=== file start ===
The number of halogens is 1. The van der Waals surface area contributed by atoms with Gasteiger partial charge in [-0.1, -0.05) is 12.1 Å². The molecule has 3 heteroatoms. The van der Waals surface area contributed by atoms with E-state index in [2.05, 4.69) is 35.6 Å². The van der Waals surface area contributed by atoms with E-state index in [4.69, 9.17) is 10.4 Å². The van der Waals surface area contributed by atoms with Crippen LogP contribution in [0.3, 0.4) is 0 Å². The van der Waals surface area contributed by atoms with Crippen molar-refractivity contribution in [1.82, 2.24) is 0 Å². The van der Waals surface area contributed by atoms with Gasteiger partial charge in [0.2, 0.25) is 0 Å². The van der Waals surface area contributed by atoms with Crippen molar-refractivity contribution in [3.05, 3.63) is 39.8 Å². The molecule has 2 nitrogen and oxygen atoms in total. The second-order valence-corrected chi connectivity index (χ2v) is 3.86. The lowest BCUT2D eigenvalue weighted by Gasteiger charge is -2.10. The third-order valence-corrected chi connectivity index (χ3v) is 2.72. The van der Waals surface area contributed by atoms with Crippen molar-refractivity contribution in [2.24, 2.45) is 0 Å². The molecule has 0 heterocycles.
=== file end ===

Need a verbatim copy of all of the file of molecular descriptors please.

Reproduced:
The number of halogens is 1. The van der Waals surface area contributed by atoms with Gasteiger partial charge in [-0.1, -0.05) is 12.1 Å². The molecule has 3 heteroatoms. The van der Waals surface area contributed by atoms with E-state index in [2.05, 4.69) is 35.6 Å². The van der Waals surface area contributed by atoms with E-state index in [4.69, 9.17) is 10.4 Å². The van der Waals surface area contributed by atoms with Crippen LogP contribution in [0.3, 0.4) is 0 Å². The van der Waals surface area contributed by atoms with Crippen molar-refractivity contribution in [1.82, 2.24) is 0 Å². The van der Waals surface area contributed by atoms with Gasteiger partial charge in [0.2, 0.25) is 0 Å². The van der Waals surface area contributed by atoms with Crippen molar-refractivity contribution in [3.05, 3.63) is 39.8 Å². The molecule has 2 nitrogen and oxygen atoms in total. The second-order valence-corrected chi connectivity index (χ2v) is 3.86. The lowest BCUT2D eigenvalue weighted by Gasteiger charge is -2.10. The third-order valence-corrected chi connectivity index (χ3v) is 2.72. The van der Waals surface area contributed by atoms with Crippen molar-refractivity contribution in [2.24, 2.45) is 0 Å². The molecule has 0 heterocycles.